Fifth graders follow the three R’s for finding resources:

  • readability
  • relevance
  • reliability

Fifth graders follow seven steps to doing a research project:

  • get assignment
  • organize ideas (use thinking maps)
  • find resources
  • gather information
  • write a rough draft
  • revise and create
  • evaluate

Students have oral speaking opportunities through sharing work.

The Lyme School fifth grade science program is a general science program that is based on national science standards and that promotes the acquisition of skills to extend learning about our universe, our world, and our lives. The program is designed to help students build an increasing understanding of how scientific information fits together and how it relates to their experiences. The text is Scott Foresman Science, fifth grade edition. Classes meet five periods a week. A double period is used for a bridges design and build class during the winter months. Homework is assigned four nights a week and occasionally on weekends. Grades are based on 30% homework and classwork, 35% labs, and 35% exams.

Topics covered include:

  • Simple living things
  • Animals without backbones
  • Plant growth
  • Biomes
  • Classifying matter
  • Motion and forces
  • The solar system
  • Energy resources
  • Bridge building

Essential skills covered in the class:

  • Uses appropriate tools to make scientific measurements
  • Makes accurate observations
  • Designs and performs experiments using the scientific process
  • Evaluates results of experiments
  • Uses classification methods to identify organisms
  • Analyses and describes systems
  • Uses models to represent structures and concepts of living things
  • Understands the relationship of the structure and function of organs/organelles in living things
  • Works effectively in groups toward a common goal


Social Studies in fifth grade focuses on the study of New Hampshire, the states, National Parks and Historic Monuments of the United States, and the Middle Ages. These units of study are concentrated upon between two and three times a week for approximately 45 minutes. Our goal is that students exiting fifth grade can:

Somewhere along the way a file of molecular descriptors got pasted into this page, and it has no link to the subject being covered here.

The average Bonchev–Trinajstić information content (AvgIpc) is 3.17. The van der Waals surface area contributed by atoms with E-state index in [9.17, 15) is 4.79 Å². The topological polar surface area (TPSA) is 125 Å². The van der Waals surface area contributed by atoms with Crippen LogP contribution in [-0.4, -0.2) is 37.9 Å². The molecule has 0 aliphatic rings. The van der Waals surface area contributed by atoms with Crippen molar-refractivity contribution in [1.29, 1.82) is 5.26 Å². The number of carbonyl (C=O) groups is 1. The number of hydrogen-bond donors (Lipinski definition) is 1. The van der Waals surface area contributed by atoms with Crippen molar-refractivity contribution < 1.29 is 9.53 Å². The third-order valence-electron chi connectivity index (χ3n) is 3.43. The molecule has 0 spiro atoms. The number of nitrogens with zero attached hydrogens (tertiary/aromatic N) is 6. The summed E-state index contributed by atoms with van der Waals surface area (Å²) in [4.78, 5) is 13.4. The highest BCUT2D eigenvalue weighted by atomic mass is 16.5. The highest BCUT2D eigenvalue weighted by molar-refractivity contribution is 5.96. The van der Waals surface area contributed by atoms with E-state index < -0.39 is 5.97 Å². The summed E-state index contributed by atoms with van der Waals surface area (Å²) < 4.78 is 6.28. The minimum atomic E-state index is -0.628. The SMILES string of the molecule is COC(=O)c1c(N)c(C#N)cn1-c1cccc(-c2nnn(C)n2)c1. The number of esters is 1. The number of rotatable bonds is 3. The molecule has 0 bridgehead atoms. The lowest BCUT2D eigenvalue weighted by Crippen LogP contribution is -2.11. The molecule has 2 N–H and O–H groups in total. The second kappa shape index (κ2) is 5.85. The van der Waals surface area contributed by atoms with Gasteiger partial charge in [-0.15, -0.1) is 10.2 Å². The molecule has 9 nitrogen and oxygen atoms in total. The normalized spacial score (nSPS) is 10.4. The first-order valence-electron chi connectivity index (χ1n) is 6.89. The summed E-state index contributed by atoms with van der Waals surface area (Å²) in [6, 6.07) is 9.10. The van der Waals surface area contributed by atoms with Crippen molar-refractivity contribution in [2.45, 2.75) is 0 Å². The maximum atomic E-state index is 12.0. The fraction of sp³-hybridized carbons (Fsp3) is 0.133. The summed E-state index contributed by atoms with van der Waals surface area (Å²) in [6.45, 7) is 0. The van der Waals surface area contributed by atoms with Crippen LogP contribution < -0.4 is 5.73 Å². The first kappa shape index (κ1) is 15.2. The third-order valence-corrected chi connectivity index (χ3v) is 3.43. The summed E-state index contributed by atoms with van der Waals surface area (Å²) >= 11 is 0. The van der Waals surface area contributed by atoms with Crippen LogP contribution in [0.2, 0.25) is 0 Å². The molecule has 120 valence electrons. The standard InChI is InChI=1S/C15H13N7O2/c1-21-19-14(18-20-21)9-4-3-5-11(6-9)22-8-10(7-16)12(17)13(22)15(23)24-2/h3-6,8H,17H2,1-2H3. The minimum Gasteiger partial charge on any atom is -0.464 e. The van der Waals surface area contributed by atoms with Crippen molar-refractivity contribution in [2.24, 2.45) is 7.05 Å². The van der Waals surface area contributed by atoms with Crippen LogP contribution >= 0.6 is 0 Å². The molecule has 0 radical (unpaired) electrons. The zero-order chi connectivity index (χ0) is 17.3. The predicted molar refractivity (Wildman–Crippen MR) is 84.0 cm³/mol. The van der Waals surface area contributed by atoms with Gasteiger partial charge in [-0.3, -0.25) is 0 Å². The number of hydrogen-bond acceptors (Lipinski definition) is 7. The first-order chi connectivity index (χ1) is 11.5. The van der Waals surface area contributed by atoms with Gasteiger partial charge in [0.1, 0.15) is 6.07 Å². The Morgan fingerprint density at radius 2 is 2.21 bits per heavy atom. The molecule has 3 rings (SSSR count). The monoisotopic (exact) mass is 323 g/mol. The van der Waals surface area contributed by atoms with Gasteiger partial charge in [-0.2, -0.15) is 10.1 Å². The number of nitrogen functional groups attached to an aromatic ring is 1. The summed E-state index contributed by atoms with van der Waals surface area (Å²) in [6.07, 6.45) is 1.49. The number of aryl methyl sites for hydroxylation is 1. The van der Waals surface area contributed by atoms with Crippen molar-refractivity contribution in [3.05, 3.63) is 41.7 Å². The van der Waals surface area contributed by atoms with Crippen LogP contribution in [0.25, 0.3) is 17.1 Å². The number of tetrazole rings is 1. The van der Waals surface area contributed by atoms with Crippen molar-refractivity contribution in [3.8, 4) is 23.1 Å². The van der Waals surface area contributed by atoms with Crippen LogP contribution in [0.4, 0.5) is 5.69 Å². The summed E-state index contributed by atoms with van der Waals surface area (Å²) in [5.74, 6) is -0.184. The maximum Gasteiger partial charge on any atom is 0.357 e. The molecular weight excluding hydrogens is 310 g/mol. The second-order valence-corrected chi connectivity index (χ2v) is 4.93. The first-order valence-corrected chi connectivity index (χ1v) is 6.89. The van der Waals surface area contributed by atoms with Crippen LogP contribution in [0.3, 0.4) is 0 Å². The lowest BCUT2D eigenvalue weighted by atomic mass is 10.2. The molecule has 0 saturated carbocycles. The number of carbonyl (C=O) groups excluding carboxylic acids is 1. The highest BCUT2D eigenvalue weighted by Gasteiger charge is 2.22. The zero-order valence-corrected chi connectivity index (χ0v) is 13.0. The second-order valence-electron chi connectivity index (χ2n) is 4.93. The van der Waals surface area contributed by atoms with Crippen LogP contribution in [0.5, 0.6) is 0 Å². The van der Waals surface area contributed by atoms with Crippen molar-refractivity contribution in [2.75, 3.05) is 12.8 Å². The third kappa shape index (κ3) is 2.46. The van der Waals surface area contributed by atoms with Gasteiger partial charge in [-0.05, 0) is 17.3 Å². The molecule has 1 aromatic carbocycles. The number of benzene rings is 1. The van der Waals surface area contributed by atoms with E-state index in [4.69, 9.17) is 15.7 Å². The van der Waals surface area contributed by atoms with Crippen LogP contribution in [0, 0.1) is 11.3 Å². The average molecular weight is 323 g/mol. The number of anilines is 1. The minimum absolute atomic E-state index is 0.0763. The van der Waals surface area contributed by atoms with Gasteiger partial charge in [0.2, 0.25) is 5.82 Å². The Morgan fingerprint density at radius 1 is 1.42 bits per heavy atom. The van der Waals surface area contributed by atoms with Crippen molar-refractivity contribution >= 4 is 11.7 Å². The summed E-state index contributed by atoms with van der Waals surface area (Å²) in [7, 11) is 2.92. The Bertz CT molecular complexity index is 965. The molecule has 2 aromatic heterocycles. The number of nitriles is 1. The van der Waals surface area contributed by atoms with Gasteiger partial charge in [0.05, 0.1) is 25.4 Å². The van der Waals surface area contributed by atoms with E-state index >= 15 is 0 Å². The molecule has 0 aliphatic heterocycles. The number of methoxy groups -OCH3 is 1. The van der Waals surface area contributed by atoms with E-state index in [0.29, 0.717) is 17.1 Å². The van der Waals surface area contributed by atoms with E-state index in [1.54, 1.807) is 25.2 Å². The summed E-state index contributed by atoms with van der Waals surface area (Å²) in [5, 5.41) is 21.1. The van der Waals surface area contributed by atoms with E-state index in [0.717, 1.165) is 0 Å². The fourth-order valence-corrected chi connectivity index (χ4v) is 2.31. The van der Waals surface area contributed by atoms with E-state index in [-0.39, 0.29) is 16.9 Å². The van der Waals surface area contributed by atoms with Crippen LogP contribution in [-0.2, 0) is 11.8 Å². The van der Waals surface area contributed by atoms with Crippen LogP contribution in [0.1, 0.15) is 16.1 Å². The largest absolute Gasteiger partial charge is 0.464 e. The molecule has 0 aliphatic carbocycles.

• Understand time and chronology
  • Recognize counties, states, countries, oceans, and coastlines
  • Understand the importance of government
  • Understand key terms and concepts
  • Locate and use primary and secondary sources
  • Understand the three R’s for finding resources
  • Understand the seven steps to writing a research report

Social Studies topics are coordinated with Library Skills and Computer Literacy instruction.

  • Demonstrates understanding and accurate application of content knowledge
  • Connects experiences/conditions outside of the classroom to knowledge and concepts studied within the classroom
  • Seeks out and uses available, readable, relevant, and reliable resources
  • Uses written, oral and visual expression in a variety of settings
  • Reads, listens to, and interprets messages from multiple sources
  • Makes connections between separate facts, events, or experiences
  • Engages in activities
  • Understands role in larger community

In third, fourth, and fifth-grade classroom settings, as appropriate with grade level and developmental expectations, students should be working to develop and/or displaying the ability to
• sit at a work area to accomplish work in an appropriate timeframe
• make productive and positive behavior choices
• follow a set routine
• employ independent skills
• use appropriate listening, speaking, and discussion skills
• use cursive writing (at grade level)
• follow and employ effective work/study habits and directions
• organize personal materials
• employ an independent and productive work ethic, producing complete and timely products they can be proud of
• use resources appropriately
• use Thinking Maps as a tool to organize ideas and writing
• use research resources and processes
In grades 3–5, in group settings in the classroom, as appropriate with grade level and developmental expectations, students should be working to develop and/or displaying the ability to
• work productively and positively in small and large groups
• execute proper and successful behavior, with respect to assigned group roles
• share responsibilities of communicated input and productive output, in small and large groups